# Seminar Series - Network Theory

UC Davis is hosting an exciting series of talks and visits in association with the Network Theory HIP program. The speakers are accomplished scholars in network theory, with diverse research spanning computer science, physics, and data science. Refreshments and time for conversation will immediately follow after the talks. Please join us so that we can highlight to these accomplished individuals the vigor of interdisciplinary science activities ongoing across the UC Davis campus. Please email Dr. Raissa D'Souza if you would like to arrange an individual research meeting with any of the speakers.

## Maksim Kitzak, "Latent geometry in networked systems: theory and applications"

Department of Physics & Network Science Institute, Northeastern University
*Tues, Feb 20*, 3:10pm, 1131 Kemper Hall

Abstract: The prediction and control of the dynamics of networked systems is one of the central problems in network science. Structural and dynamical similarities of different real networks suggest that some universal laws might accurately describe the dynamics of these networks, though the nature and common origins of such laws remain elusive. Do these universal laws exist? We do not have the answer to this question… yet.

I will talk about the latent geometry approach to networked systems, which could be a first step toward the formulation of universal laws for network dynamics. In this approach, networks underlying complex systems are viewed as discretizations of smooth geometric spaces. Network nodes are points in these spaces and the probability of a connection between nodes is fully determined by the distance between them: the smaller the distance between the two nodes the higher the probability of a connection.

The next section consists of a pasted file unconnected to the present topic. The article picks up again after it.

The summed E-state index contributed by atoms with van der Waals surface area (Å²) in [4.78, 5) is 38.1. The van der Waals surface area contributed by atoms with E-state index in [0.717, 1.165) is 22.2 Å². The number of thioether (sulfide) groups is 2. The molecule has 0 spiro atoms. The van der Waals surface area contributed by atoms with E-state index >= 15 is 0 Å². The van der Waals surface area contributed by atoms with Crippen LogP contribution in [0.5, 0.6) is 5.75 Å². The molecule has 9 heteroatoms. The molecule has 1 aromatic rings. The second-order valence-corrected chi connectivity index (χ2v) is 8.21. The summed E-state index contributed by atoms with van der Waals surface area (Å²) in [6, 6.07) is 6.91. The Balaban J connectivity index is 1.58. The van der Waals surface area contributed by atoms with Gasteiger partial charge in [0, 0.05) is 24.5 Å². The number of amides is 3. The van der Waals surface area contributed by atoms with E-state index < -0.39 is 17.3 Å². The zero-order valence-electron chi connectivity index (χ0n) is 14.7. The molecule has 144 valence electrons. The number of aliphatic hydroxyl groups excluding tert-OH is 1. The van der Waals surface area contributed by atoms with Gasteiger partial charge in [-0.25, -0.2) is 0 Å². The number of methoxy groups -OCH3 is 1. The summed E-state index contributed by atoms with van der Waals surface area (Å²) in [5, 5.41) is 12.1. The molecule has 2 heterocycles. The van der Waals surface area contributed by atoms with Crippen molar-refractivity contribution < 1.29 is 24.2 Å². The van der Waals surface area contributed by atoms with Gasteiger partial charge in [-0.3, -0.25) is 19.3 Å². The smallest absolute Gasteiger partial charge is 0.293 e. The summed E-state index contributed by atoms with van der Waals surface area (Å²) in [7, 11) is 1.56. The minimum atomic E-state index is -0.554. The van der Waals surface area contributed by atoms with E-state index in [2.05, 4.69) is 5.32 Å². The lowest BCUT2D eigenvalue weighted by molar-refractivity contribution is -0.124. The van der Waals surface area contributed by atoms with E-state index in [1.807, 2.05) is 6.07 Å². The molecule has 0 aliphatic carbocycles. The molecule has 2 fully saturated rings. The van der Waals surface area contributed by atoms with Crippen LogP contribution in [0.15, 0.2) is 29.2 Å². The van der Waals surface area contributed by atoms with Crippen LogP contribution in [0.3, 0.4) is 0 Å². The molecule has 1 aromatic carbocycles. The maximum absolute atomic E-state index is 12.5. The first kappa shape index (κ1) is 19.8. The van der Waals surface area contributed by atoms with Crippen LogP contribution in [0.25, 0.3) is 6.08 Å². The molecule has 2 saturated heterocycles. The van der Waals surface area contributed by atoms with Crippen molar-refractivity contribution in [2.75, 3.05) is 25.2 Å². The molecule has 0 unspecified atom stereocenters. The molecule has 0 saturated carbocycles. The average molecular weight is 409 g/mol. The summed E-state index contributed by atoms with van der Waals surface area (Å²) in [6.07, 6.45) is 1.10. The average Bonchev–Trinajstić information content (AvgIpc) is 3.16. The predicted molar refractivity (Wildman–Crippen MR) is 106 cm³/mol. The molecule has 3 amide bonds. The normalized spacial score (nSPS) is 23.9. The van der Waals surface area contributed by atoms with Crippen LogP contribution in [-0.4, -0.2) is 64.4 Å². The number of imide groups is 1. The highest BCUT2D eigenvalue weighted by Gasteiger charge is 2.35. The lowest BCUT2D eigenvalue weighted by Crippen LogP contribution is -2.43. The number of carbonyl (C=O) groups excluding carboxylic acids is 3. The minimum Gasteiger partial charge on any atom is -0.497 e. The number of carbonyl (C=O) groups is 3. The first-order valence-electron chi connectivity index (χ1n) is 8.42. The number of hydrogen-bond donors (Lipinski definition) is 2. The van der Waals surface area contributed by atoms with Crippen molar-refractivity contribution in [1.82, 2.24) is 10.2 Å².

I will start with the general discussion of the symmetry and maximum entropy principles and will argue that applied to networks these principles imply latent geometry. I will continue with the discussion of computational algorithms for uncovering latent geometries of real networked systems. Finally, I will conclude my talk by describing existing and prospective applications of the latent geometry to the Internet interdomain routing, understanding human diseases and forecasting social dynamics.

Bio: Dr. Kitsak is an associate research scientist in the Department of Physics and the Network Science Institute at Northeastern University. Dr. Kitsak earned Ph.D. in theoretical physics from Boston University under the direction of Prof. H. E. Stanley. Dr. Kitsak held postdoctoral positions at the Center for Applied Internet Data Analysis (CAIDA), UC San Diego and the Center for Complex Network Research (CCNR), Northeastern University. His research focuses on the development of theoretical and computational approaches to networks with applications ranging from the Internet interdomain routing to complex diseases. Results of his research were published in top cross-disciplinary journals, such as Nature, Nature Physics, Science, and Science Advances and received broad media coverage.

## Coming Up Next:

*Thurs, Mar 1*, 3:10pm:*Peter Dodds*, Director of Vermont Complex Systems Center, University of Vermont*Tues, Mar 6*, 3:10pm:*Thilo Gross*, Faculty of Engineering, University of Bristol*Tues, Mar 13*, 3:10pm:*Marta Gonzalez*, Department of City and Regional Planning, UC Berkeley*Thurs, Mar 15*, 12:10pm:*Soheil Feizi*, Electrical Engineering, Stanford University